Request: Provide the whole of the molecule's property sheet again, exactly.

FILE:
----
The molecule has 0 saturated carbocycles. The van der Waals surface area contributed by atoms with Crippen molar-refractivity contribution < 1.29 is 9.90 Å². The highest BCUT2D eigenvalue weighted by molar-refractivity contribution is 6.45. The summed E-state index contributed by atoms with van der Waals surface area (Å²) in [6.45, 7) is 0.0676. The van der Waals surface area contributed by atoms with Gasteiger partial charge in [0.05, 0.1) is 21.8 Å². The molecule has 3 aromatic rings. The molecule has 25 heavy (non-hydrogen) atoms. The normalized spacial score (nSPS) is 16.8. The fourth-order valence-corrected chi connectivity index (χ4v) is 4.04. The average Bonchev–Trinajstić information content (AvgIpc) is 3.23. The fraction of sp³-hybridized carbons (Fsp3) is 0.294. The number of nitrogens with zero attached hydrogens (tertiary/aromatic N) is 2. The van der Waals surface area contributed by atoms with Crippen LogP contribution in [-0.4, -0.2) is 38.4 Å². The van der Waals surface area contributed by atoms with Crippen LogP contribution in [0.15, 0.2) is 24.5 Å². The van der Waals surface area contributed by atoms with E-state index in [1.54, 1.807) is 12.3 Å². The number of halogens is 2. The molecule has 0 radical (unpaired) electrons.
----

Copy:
The molecule has 0 saturated carbocycles. The van der Waals surface area contributed by atoms with Crippen molar-refractivity contribution < 1.29 is 9.90 Å². The highest BCUT2D eigenvalue weighted by molar-refractivity contribution is 6.45. The summed E-state index contributed by atoms with van der Waals surface area (Å²) in [6.45, 7) is 0.0676. The van der Waals surface area contributed by atoms with Gasteiger partial charge in [0.05, 0.1) is 21.8 Å². The molecule has 3 aromatic rings. The molecule has 25 heavy (non-hydrogen) atoms. The normalized spacial score (nSPS) is 16.8. The fourth-order valence-corrected chi connectivity index (χ4v) is 4.04. The average Bonchev–Trinajstić information content (AvgIpc) is 3.23. The fraction of sp³-hybridized carbons (Fsp3) is 0.294. The number of nitrogens with zero attached hydrogens (tertiary/aromatic N) is 2. The van der Waals surface area contributed by atoms with Crippen LogP contribution in [-0.4, -0.2) is 38.4 Å². The van der Waals surface area contributed by atoms with Crippen LogP contribution in [0.15, 0.2) is 24.5 Å². The van der Waals surface area contributed by atoms with E-state index in [1.54, 1.807) is 12.3 Å². The number of halogens is 2. The molecule has 0 radical (unpaired) electrons.